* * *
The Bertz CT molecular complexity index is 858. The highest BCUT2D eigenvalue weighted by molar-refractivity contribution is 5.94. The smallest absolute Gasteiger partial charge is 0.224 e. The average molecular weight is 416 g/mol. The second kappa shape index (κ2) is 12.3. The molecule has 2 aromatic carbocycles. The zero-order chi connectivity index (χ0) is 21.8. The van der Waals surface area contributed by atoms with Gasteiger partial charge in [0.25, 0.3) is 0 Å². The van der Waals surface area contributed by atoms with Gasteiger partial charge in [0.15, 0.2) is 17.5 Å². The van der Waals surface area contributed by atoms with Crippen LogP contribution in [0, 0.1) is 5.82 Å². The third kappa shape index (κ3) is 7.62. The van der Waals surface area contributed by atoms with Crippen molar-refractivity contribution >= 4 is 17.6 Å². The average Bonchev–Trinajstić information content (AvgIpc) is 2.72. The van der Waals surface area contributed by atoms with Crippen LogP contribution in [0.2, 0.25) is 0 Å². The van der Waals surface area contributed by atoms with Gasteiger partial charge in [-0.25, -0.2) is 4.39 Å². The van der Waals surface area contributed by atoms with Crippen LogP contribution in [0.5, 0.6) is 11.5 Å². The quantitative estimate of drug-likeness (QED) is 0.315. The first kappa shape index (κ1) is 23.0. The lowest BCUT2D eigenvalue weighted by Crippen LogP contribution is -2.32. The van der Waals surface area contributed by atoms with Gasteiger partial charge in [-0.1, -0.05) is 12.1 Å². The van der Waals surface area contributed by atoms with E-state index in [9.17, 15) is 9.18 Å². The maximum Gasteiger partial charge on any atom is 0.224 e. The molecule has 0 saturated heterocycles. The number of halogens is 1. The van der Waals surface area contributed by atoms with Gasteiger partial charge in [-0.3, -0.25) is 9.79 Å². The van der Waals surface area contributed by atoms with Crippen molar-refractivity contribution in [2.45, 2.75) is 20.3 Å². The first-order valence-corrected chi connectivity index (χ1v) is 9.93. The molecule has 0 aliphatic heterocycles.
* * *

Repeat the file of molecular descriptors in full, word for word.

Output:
The Bertz CT molecular complexity index is 858. The highest BCUT2D eigenvalue weighted by molar-refractivity contribution is 5.94. The smallest absolute Gasteiger partial charge is 0.224 e. The average molecular weight is 416 g/mol. The second kappa shape index (κ2) is 12.3. The molecule has 2 aromatic carbocycles. The zero-order chi connectivity index (χ0) is 21.8. The van der Waals surface area contributed by atoms with Gasteiger partial charge in [0.25, 0.3) is 0 Å². The van der Waals surface area contributed by atoms with Gasteiger partial charge in [0.15, 0.2) is 17.5 Å². The van der Waals surface area contributed by atoms with Crippen LogP contribution in [0, 0.1) is 5.82 Å². The third kappa shape index (κ3) is 7.62. The van der Waals surface area contributed by atoms with Crippen molar-refractivity contribution >= 4 is 17.6 Å². The average Bonchev–Trinajstić information content (AvgIpc) is 2.72. The van der Waals surface area contributed by atoms with Crippen LogP contribution in [0.2, 0.25) is 0 Å². The van der Waals surface area contributed by atoms with Gasteiger partial charge in [-0.25, -0.2) is 4.39 Å². The van der Waals surface area contributed by atoms with Crippen LogP contribution in [0.5, 0.6) is 11.5 Å². The quantitative estimate of drug-likeness (QED) is 0.315. The first kappa shape index (κ1) is 23.0. The lowest BCUT2D eigenvalue weighted by Crippen LogP contribution is -2.32. The van der Waals surface area contributed by atoms with Gasteiger partial charge in [-0.1, -0.05) is 12.1 Å². The van der Waals surface area contributed by atoms with E-state index in [9.17, 15) is 9.18 Å². The maximum Gasteiger partial charge on any atom is 0.224 e. The molecule has 0 saturated heterocycles. The number of halogens is 1. The van der Waals surface area contributed by atoms with Gasteiger partial charge in [-0.3, -0.25) is 9.79 Å². The van der Waals surface area contributed by atoms with Crippen molar-refractivity contribution in [2.45, 2.75) is 20.3 Å². The first-order valence-corrected chi connectivity index (χ1v) is 9.93. The molecule has 0 aliphatic heterocycles.